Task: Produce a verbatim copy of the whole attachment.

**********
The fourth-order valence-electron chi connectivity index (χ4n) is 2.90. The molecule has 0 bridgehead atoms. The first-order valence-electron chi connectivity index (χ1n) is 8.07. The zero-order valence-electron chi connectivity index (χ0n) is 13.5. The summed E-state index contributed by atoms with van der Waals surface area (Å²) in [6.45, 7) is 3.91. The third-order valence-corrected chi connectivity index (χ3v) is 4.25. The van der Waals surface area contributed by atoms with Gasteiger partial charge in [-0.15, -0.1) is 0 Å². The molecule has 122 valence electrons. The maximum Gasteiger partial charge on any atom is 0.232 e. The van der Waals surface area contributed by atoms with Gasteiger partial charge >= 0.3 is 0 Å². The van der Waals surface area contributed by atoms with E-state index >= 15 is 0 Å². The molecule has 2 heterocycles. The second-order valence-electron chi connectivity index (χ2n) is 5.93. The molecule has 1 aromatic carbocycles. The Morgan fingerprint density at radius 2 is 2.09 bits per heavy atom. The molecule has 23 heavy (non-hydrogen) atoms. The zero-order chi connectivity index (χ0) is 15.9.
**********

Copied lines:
The fourth-order valence-electron chi connectivity index (χ4n) is 2.90. The molecule has 0 bridgehead atoms. The first-order valence-electron chi connectivity index (χ1n) is 8.07. The zero-order valence-electron chi connectivity index (χ0n) is 13.5. The summed E-state index contributed by atoms with van der Waals surface area (Å²) in [6.45, 7) is 3.91. The third-order valence-corrected chi connectivity index (χ3v) is 4.25. The van der Waals surface area contributed by atoms with Gasteiger partial charge in [-0.15, -0.1) is 0 Å². The molecule has 122 valence electrons. The maximum Gasteiger partial charge on any atom is 0.232 e. The van der Waals surface area contributed by atoms with Gasteiger partial charge >= 0.3 is 0 Å². The van der Waals surface area contributed by atoms with E-state index >= 15 is 0 Å². The molecule has 2 heterocycles. The second-order valence-electron chi connectivity index (χ2n) is 5.93. The molecule has 1 aromatic carbocycles. The Morgan fingerprint density at radius 2 is 2.09 bits per heavy atom. The molecule has 23 heavy (non-hydrogen) atoms. The zero-order chi connectivity index (χ0) is 15.9.